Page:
Alfredo M. Bonanno
An anarchist who based her revolutionary intervention in social struggles precisely on her being a woman was Emma Goldman, and a clear testimony to this is to be found in her writings.
The obstacles encountered by Emma in her thirty years of anarchist propaganda as well as the polemics she maintained still exist in the revolutionary movement today, and concern no small part of the struggles for women’s liberation.
When Emma clashed with the quite evident male chauvinism of well-known anarchists who had often spent their whole lives in the struggle for the social revolution, and argued with men like Most or Kropotkin, she did so first of all as a woman, refusing the marginal role that these men were imposing on her, almost unconsciously. When she brought the sexual question to the fore, pointing out the discrimination that woman is subjected to and the resulting social consequences very clearly, she often caused a scandal and raised suspicion within the revolutionary organisations themselves. And when, in 1900, at the international anarchist conference in Paris, they ‘suggested’ that she not take up the sexual question so as not ‘to make a bad impression’ on the press present, she got up and left.
This situation still largely persists, or rather, with the sharpening of the thematics and deepening of analyses it has become more acute, radicalising in incommunicable positions in a fictitious clash between male and female comrades, leading to a great deal of incomprehension.
Before going into the question more specifically, it is important to clarify something. The liberation of woman, therefore feminism, cannot cohabit easily with revolutionary mythologies of the authoritarian kind (and now we will see why); when this cohabitation exists, it is nearly always due to an instrumental compromise. Being disposed to confrontation over the past few years, the feminist movement has found itself surrounded by instruments from the marxist analysis and has used them. It was not deemed the right moment, also to avoid having too many irons in the fire, to go into the fact that these instruments came from an authoritarian perspective of revolutionary intervention, as they preferred to proceed first for the construction of a structure of intervention, putting off theoretical clarification till later. When some patron saint was attacked, as happened with Hegel, it was done in an attempt to ‘save the situation’, as clearly happened with the ‘reading’ of the marxist classics which, after all, were all written (or nearly all) by men, including the Luxemburg who was a woman, but reasoned like a man.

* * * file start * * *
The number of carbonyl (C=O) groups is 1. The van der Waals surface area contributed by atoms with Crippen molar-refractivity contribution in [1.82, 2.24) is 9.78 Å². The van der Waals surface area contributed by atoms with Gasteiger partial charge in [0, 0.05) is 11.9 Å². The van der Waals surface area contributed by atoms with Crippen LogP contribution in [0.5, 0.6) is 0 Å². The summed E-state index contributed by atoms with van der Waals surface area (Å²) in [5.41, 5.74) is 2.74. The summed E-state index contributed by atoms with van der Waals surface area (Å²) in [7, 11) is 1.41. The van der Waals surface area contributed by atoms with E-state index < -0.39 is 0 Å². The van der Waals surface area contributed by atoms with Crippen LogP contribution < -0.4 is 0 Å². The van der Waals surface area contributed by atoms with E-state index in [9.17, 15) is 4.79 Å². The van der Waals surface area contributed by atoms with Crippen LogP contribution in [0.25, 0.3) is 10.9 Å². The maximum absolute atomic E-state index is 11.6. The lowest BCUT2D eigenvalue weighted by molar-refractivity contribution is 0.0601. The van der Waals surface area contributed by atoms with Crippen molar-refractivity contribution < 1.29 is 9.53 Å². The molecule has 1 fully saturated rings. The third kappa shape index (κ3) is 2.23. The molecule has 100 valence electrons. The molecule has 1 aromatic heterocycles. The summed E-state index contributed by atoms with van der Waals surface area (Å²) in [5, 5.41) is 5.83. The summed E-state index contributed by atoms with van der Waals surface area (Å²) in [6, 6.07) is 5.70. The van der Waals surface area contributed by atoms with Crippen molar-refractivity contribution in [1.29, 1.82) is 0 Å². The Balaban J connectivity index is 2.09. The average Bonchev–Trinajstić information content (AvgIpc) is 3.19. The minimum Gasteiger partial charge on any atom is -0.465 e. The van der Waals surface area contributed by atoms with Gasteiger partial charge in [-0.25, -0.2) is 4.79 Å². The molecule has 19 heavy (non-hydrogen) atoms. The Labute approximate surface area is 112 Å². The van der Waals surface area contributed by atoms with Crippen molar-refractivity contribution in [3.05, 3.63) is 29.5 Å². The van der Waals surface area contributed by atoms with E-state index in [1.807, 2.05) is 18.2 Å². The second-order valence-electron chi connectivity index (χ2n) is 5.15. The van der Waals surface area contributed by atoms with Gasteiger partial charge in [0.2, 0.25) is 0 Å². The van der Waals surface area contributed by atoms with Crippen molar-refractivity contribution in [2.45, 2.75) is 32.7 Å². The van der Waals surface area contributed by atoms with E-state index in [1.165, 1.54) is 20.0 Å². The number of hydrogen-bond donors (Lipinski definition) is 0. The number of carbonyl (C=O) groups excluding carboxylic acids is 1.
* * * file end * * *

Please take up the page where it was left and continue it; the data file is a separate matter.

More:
Basically, it seems to us that the revolution women are struggling for cannot be reached through an authoritarian perspective, in the sense of women being in command of the future power ‘elite’ (guiding party of the proletariat) instead of men. To think like this would be to simply repeat the errors of the struggle for emancipation carried out by women in the past that led them to enter professions that had previously been reserved for men, as well as leading them into Parliament and voting; but it did not take them one inch along the road to freedom and the feminist revolution. Not just that. Starting off handicapped by centuries and centuries of ‘gynaeceum’, they had to make superhuman efforts to make themselves equal with the ‘privileged’ male subjects, only to end up contributing to the production of capitalist wealth.
One could object to all this with the discourse of the progressive evolution of the struggles, the maturation of the exploited masses and so on, but that would not change the basic problem: the feminist revolution cannot be built on the authoritarian model, it must set itself out in a qualitatively different way, attacking the centres of male power, not in order to substitute them with another (female) one, but eliminating them completely. In this perspective it seems to us that the feminist revolution and the anarchist revolution must coincide.
The final aim, however, cannot subtract women (and anarchists) from involvement in the partial structure, a proper analysis of this structure and intervention in the revolutionary sense.
In the first place, escaping from the illusion of quantity. In fact, what were the contrasts between Goldman and Kropotkin or Most, and what are the disagreements between many female and male comrades today? Precisely in the one or the others’ claim to count themselves, to measure their capacity of intervention through the number of militants, according to the party schema. Basically, Most had the German-speaking anarchist movement in the United States in his hands. He knew that many German comrades, both due to their religious roots as well as the duality in men who find it difficult to avoid an evaluation of women based on sex, did not like female comrades (who are women after all) to get involved in certain questions (a residual of hypocritical respectability). Hence the contrast with Goldman and his concern that she might ‘discredit’ the movement, i.e. might cause the number of members to decrease.
Whoever enters the quantitative logic is struggling in a revolutionary perspective, but with inadequate means. Whoever is constantly measuring, ends up fixing an objective line of approach that they are not prepared to question. Their point of reference is the movement of the exploited in general, with the ideas that it possesses at a given time. Now, as far as the problem of woman is concerned, there is no doubt that the movement of the exploited as a whole has quite retrograde ideas on the subject (woman as sex object, as domestic angel, at best as companion at work). Consequently, whoever decides to enter the quantitative logic takes it upon themselves to influence these ideas with political propaganda and action, but, at the same time cannot keep a check on it, so cannot fail to ‘suggest’ to the (woman) comrade to ‘re-enter the ranks’). Anarchists are no different from Marxists in this aspect. Even the female comrades who enter the quantitative logic (building the movement) cannot act otherwise (if they really want to build something).
So, it seems to us that a good part of the efforts of the feminist movement is quite rightly aimed at repelling the chauvinistic pulsions of male comrades. It should also be aimed at analyzing the objectives of the movement and its structures, however, in order to avoid falling into the contradiction of ‘make room for me’.
Then there is the other side of the question. If the feminist revolution cannot fail to be anarchist, it follows that the methodology of intervention cannot fail to be similar, if not the same. And how do anarchists see themselves concerning the mass? And how do women place themselves concerning the same problem?